Police in Albania’s capital Tirana have arrested at least five people who took part in one of the country’s largest opposition protests in recent years.
The protesters called for the resignation of the government, fresh elections and an end to “mafia-style corruption”.
The detentions on Wednesday came a day after protesters took to the streets to accuse the government of launching fresh reforms that they said would take a deeper financial toll on the poor.
The opposition demonstrators said the measures were billowing the pockets of the country’s political and social elites while the Balkan nation already suffers from prevalent poverty.
The last major anti-government demonstration in Tirana occurred in January of 2011, which ended after troops shot dead four protesters.
Redi Muci, a leading activist of the city’s growing university movement which opposes the government, told Al Jazeera that a heavy crackdown on tax evaders and citizens who avoided paying energy bills has “only targeted low-income businesses and individuals, leaving the oligarchs of the country untouched”.
Muci, a lecturer at the Polytechnic University of Tirana, also criticised new reforms of the education system – including the plan to fund private universities with public funds – which he said would lead to a major hike in tuition fees.
Dissent has also been fuelled by the fact that Albania’s rate of unemployment, especially among young people, has reached up to 35 percent, in addition to the prevalent view that the country’s healthcare system is one of the worst in the region, he added.
“Discontent with the political elite has forced vast numbers of Albanians to flee the country to seek economic asylum in Germany and elsewhere,” he said, adding that the second largest number of asylum seekers in Germany, after Syrians, are Albanians.
“The people are increasingly expressing their anger and dissatisfaction towards the utterly corrupt and dysfunctional governing institutions of Albania,” he said.
At least 50,000 took part in the protest organised by the opposition Democratic Party (DP) on Tuesday against Prime Minister Edi Rama, Head of Parliament Ilir Meta and Minister of Internal Affairs Saimir Tahiri, for allegedly “forming a mafia gang that holds the country hostage”.
Some protesters hurled stones, eggs and sticks at main government buildings, including the prime minister’s office and ministries of interior and transport.
Protesters also set fire to a newly built structure that represented a bunker from the country’s old communist “dictatorship” era and served as an entrance to a museum for the communist period.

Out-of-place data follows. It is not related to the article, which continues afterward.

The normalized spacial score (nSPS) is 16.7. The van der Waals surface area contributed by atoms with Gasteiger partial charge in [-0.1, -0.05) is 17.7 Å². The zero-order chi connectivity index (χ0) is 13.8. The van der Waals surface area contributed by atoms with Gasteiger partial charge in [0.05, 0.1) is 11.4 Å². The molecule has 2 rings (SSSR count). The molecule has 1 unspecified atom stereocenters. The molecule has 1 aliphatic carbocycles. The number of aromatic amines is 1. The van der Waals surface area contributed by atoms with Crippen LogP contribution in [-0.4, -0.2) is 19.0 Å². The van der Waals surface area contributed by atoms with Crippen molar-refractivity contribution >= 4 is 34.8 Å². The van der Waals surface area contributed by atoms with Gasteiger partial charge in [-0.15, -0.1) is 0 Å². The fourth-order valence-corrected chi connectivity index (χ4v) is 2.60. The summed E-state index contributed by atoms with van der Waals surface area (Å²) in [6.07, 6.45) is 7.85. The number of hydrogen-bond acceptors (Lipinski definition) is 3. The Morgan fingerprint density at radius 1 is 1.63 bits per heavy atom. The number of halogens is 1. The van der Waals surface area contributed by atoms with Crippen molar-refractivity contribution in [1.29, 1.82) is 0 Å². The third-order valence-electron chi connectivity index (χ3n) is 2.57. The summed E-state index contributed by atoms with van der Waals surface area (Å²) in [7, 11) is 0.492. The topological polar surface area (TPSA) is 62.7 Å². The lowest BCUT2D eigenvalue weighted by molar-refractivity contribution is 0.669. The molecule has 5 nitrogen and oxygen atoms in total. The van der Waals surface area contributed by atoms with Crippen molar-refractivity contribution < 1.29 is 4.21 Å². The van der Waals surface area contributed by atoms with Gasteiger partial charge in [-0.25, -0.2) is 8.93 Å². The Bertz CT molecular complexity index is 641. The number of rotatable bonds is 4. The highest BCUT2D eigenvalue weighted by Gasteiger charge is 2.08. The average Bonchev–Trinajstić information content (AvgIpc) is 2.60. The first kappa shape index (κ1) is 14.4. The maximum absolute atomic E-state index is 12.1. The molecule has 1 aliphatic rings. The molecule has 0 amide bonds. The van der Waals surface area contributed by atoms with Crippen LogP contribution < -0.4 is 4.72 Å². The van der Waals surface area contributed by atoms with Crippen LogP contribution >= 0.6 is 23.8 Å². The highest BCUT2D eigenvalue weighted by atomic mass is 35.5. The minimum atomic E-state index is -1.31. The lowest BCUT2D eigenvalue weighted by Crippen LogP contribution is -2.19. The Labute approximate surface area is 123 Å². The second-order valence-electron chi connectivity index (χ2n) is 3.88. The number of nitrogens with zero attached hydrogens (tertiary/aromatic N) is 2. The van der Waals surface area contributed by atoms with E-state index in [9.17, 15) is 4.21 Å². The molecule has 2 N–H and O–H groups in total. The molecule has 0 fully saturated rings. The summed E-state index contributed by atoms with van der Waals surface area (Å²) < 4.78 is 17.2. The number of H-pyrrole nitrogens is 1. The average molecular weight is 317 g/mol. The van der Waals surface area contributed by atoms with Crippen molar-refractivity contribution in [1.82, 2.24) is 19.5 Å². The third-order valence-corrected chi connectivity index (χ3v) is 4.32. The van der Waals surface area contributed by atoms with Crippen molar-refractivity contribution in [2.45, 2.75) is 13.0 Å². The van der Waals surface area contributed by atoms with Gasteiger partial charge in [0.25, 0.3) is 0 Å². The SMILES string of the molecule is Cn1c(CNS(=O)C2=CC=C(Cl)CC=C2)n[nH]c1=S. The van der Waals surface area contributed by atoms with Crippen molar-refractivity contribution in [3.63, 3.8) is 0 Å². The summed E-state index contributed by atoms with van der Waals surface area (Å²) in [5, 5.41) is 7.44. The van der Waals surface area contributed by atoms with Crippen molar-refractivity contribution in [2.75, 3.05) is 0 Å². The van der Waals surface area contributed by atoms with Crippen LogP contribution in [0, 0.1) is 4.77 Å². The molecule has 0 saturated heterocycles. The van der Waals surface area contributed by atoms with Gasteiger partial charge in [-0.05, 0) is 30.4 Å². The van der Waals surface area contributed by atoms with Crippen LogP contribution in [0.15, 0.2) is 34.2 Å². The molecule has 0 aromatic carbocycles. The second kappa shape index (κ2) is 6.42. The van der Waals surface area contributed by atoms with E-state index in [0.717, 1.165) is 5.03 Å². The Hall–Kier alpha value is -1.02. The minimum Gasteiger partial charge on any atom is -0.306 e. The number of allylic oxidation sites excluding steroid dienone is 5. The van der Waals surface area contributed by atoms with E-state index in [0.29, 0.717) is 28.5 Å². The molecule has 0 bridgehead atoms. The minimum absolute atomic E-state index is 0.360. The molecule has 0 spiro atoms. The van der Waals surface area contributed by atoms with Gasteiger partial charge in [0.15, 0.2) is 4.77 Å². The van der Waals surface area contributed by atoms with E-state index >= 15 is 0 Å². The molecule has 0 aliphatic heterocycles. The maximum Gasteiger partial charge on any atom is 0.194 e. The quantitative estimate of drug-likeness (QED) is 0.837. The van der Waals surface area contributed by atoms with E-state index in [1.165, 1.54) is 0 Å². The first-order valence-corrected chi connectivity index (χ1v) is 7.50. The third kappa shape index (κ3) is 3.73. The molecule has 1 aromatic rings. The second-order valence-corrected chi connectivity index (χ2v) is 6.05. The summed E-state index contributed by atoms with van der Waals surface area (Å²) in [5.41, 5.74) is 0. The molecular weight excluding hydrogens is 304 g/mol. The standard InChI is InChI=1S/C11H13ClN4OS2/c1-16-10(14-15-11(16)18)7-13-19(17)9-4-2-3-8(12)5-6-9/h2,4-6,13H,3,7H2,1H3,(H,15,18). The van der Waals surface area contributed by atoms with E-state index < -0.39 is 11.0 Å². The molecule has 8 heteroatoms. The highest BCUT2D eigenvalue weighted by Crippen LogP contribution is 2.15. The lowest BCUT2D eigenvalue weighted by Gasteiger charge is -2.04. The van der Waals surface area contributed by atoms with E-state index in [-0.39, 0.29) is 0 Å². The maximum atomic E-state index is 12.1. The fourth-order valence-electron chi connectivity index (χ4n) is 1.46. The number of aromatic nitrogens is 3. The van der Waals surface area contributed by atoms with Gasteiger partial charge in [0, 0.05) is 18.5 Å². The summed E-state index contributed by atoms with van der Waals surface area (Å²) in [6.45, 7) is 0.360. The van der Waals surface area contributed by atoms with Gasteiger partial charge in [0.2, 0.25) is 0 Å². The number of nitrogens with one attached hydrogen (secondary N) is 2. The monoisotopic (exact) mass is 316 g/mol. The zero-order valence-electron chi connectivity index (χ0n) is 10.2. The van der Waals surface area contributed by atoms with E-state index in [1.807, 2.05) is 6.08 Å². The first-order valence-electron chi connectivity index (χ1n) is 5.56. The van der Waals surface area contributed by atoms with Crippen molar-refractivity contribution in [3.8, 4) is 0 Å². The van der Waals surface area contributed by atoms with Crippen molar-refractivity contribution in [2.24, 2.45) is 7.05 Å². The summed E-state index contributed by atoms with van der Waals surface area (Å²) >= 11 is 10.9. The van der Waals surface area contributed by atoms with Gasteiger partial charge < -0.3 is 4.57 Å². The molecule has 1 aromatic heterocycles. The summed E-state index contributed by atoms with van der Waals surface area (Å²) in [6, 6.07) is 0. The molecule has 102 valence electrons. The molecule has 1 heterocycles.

The DP has been fined about $120,000 for the damages by protesters.
Niko Peleshi, the country’s deputy prime minister, told Al Jazeera that the protesters’ allegations were “unfounded” and made by the opposition for “political gains”.
“Albania is a democratic country, a NATO member and candidate for the European Union,” he said.
Taulant Balla, an MP of the ruling Socialist Party and deputy chairman of the Majority Group, adamantly denied the accusations of corruption and condemned the “use of violence” in the demonstration.
“We have been hearing these lies since our coalition won elections in 2013 with a landslide result,” he told Al Jazeera.
“Every Albanian knows that these are lies and the protests are an attempt to strengthen the position of the puppet-leader of the DP. Another hidden reason for these protests is the attempt of DP to shift the attention from judicial reforms,” he said.
Speaking to Al Jazeera from Tirana, Ralf Gjoni, international secretary of the Socialist Movement for Integration, said: “Albania deserved more political responsibility and much more accountability.”
“This is why the entire Albanian society supported by the US and the EU should step up pressure in order to complete the reform of the justice system by 2016,” Gjoni said.
“It is sad to see that on the 25th anniversary of the fall of the communist regime, Albania still does not have a proper democratic opposition, with any credible alternative for the people,” he added.
“Albanians are getting tired of political games where politicians accuse each other of the worst things possible on earth, but where the justice system is unprofessional and not credible to play its role in the society.”
Muci and Ben Andoni, a journalist in Tirana, both criticised the DP’s failure to demonstrate the will to bring about economic and political change.
A substantial number of Albanians are anti-DP because the party has been blamed for many corruption scandals during their on-and-off rule between 1992 and 2013.
“They represent the same old model of political officials who are linked to local oligarchs and mafia groups,” Muci said.
However, Muci noted that the country “lacks any substantial forms or groups of social activism independent from political parties”.
“The only hope outside this frame appears to be the newly organised student movement ‘For the University’ that opposes the political spectrum as a whole.”
Muci and Andoni both accused the DP of trying to take advantage of the growing momentum of public dissent for political gains.
“The Albanians were waiting a long time for this demonstration because they wanted to see if the opposition party evolved after losing the election two years ago,” said Andoni, the vice editor of Java magazine.
“People were very keen to hear the DP’s messages on improving the country, especially the economy, but instead their leaders appeared largely disconnected from the aspirations of the crowd [of protesters],” he added.
It is widely expected that the DP will launch more protests in the coming weeks.
Andoni quoted the front page of the Wednesday edition of the DP’s main newspaper as saying: “The worst has yet to come” as an indication of further demonstrations.